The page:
To understand the full implications of this verse and of these instructions we need to know that the word “servants” is a translation of one of the Greek words for “slave.” Anytime we talk about employee/employer relations the matter of unfair working conditions comes into the picture. And that is a legitimate concern. However, it is important to realize that in this primary passage that deals with the subject of employer/employee relationships the context is slavery.
t is beyond the scope of this lesson to go into it in detail but let me just say in passing that the Bible nowhere condemns slavery. The approach which we find in the scripture is to deal with the situation as we find it. And the New Testament was written to a world where slavery was the accepted norm. God doesn’t tell us to get rid of slavery, He begins by telling us how to live within a society where slavery is common. Now let me quickly say that if the instructions that the Bible gives about freedom and justice fairness and mercy are followed, slavery will soon disappear. And that has happened throughout the world wherever the principles of the Word of God have been applied. You see, the primary focus of the Bible is not the abolishment of slavery, or abortion, or rape, or alcohol or any other societal woes, but the changing of men’s hearts no matter what social issues may be involved. If the hearts of men and women are made right with God through the saving power of Jesus Christ, then we have a foundation from which social issues can be dealt with.
But there is a very important application to make in the fact that this passage is addressed to slaves. And that is that if you are reading this lesson from the standpoint of an employee, no matter how bad your working conditions may be, they are not a bad as slavery. The people to whom Paul originally addressed these words had no options as to their employment. In most parts of the Roman Empire the slave owner had the power of life and death over his slaves. And although there were some possibilities of being released they were very limited and unlikely. Our employment conditions in this nation and this generation are incalculably better than slavery. No matter how bad your situation may be, you can always quit. No matter bad your boss is he doesn’t have the power of death over you. That is not to downplay the difficulties that you may face. But it is to point out that it could be worse.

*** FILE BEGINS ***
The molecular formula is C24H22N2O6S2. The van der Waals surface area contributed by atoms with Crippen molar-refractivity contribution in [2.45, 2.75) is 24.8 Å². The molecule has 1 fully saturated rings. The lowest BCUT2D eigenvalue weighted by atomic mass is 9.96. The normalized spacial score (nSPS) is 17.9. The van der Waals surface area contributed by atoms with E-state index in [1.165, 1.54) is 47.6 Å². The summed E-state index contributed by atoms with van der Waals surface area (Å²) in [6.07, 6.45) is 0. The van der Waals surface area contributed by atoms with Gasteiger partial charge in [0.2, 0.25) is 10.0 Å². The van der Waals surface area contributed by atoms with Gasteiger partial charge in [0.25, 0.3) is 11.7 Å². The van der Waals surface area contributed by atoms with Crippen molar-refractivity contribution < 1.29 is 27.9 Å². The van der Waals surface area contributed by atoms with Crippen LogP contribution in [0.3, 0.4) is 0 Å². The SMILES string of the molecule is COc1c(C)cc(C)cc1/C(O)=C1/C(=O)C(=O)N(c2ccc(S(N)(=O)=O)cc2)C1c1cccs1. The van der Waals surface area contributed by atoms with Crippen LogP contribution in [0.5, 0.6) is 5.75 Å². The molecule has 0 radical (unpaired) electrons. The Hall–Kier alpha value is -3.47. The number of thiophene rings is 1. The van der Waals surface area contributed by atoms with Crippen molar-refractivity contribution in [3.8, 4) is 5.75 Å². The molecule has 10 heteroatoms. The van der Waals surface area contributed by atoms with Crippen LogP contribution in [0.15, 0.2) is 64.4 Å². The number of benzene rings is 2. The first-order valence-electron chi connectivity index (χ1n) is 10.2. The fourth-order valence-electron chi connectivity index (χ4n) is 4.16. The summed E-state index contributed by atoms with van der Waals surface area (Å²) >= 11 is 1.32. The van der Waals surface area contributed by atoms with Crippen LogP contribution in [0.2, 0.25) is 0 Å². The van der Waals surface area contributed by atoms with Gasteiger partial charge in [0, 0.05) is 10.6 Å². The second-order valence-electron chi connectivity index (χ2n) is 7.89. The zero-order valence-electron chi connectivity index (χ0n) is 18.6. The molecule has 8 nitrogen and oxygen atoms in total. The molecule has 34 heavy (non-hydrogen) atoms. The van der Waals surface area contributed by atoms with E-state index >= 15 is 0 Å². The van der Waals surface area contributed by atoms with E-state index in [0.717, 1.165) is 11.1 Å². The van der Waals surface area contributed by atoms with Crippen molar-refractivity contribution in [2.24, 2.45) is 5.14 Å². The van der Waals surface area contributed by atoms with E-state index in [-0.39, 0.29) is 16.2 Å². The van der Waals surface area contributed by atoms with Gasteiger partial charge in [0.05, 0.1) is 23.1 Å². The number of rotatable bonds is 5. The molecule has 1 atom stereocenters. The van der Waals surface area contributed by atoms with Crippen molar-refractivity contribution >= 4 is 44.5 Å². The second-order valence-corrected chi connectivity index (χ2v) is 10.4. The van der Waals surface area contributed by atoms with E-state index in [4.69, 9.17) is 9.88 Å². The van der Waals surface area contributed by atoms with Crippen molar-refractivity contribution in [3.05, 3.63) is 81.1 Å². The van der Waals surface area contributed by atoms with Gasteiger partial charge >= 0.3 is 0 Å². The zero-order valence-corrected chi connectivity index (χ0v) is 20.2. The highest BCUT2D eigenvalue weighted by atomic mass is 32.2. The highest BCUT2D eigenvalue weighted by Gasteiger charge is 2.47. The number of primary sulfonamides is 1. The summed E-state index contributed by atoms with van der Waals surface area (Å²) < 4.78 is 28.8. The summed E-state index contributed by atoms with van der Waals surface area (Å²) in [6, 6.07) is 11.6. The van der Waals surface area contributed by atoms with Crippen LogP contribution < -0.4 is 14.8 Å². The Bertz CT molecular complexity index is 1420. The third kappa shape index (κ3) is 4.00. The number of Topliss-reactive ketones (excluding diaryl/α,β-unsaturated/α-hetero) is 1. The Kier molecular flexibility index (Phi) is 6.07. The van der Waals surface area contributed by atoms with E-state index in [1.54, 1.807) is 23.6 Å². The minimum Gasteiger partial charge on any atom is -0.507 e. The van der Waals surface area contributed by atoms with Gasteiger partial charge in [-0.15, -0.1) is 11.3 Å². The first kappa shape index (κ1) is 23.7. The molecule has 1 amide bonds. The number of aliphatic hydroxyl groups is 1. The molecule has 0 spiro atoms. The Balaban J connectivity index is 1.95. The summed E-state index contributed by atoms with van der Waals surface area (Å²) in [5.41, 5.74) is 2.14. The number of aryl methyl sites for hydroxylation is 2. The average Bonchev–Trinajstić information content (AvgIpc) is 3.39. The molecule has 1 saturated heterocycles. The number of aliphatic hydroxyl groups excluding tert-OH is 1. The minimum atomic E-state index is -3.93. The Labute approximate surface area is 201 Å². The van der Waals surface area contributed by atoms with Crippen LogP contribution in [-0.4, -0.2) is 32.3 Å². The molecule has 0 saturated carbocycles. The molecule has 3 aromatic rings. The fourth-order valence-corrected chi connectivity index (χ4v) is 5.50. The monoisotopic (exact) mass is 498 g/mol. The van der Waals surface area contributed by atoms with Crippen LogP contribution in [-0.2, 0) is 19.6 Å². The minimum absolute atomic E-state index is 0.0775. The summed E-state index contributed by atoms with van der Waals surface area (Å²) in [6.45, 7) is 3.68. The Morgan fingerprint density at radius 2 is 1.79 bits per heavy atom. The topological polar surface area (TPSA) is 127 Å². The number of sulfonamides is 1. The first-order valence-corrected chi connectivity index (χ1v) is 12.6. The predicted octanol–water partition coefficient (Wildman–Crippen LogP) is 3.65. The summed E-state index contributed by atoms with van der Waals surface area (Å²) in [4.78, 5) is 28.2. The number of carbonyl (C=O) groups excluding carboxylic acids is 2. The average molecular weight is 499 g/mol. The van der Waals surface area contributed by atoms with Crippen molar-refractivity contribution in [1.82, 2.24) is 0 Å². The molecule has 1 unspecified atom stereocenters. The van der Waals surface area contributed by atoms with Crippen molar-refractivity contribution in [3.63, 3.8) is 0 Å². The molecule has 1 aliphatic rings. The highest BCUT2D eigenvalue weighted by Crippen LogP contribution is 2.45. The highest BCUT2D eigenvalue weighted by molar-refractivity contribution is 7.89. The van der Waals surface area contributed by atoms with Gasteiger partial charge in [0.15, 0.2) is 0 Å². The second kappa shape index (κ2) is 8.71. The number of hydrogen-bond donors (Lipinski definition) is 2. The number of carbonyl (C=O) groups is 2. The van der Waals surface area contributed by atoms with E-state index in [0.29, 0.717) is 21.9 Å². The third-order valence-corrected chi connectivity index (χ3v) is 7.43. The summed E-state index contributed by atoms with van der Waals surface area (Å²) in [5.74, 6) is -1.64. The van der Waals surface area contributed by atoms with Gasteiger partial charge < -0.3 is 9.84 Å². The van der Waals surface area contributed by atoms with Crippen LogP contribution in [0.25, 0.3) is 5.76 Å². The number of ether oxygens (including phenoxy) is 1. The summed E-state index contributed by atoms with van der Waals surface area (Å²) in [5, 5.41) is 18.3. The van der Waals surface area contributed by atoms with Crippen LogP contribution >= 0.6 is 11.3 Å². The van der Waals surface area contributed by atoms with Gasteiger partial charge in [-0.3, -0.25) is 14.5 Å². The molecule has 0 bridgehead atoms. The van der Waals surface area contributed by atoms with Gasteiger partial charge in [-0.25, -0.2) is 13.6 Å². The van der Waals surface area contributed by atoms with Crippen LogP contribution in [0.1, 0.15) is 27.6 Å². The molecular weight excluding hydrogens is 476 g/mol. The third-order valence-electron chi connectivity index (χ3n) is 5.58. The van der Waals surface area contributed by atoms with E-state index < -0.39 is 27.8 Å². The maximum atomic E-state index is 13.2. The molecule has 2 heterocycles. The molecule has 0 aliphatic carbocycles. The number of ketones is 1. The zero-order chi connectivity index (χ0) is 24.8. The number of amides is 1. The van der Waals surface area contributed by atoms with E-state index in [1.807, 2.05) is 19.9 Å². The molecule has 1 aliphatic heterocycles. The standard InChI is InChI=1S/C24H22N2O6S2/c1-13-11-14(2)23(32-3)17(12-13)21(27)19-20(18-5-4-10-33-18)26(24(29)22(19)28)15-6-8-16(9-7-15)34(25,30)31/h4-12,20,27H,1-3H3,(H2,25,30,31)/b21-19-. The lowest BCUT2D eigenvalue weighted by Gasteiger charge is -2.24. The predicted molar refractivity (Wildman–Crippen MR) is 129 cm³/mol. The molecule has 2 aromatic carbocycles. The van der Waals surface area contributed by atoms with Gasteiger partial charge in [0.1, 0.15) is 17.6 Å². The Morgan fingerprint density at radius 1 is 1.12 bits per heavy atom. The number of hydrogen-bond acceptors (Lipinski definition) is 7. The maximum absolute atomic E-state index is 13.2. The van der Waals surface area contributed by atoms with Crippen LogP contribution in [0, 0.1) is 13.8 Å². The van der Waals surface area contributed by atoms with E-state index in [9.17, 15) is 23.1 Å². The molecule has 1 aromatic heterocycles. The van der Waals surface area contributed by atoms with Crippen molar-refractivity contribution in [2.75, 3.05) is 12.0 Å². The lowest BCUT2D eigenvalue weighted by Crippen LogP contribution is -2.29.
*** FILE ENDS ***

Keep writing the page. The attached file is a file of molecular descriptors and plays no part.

So that is the context in which these instructions from God are given. I think you by the time we are through discussing this passage you will agree with me that these are very practical and workable instructions. But they are given to be used in even the most difficult of employment situations.
We have been talking about “the circumstances of service” but now let’s think about the characteristics of that service. What is the kind of employee that God wants to see? What did the Holy Spirit tell Paul to write to these slaves about? Well, in the last part of verse 5 and going down to verse 7, we find the principle of submission.
“With fear and trembling, in sincerity of heart, as to Christ.”
Now that seems pretty management oriented, doesn’t it? “You’d better tremble before your boss.” But don’t reject it right off the bat. This term “fear” is used repeatedly in scripture, particularly in the Old Testament, to refer to respect and appreciation. To put it as simply as possible, it is not a fear of being punished if you don’t do right, but a fear of disappointing the one who is your authority A fear of not measuring up to his standards. This further clarified in the next phrase of verse 5. Notice, Paul goes on to say “in sincerity of heart.” Maybe as you read this about fearing that you will disappoint your boss, you think, “well, I can play that role, I can act that way toward my boss.” But I want you notice that God says that this must come from the heart. This must be a sincere showing of submission. You must sincerely want to please your employer. Now at this point some of you are thinking, “Well, that leaves me out then. I cannot resect that man; I cannot sincerely try to please him. If that is the way you are thinking, the next phrase might help. Notice that verse 5 goes on to say as to Christ.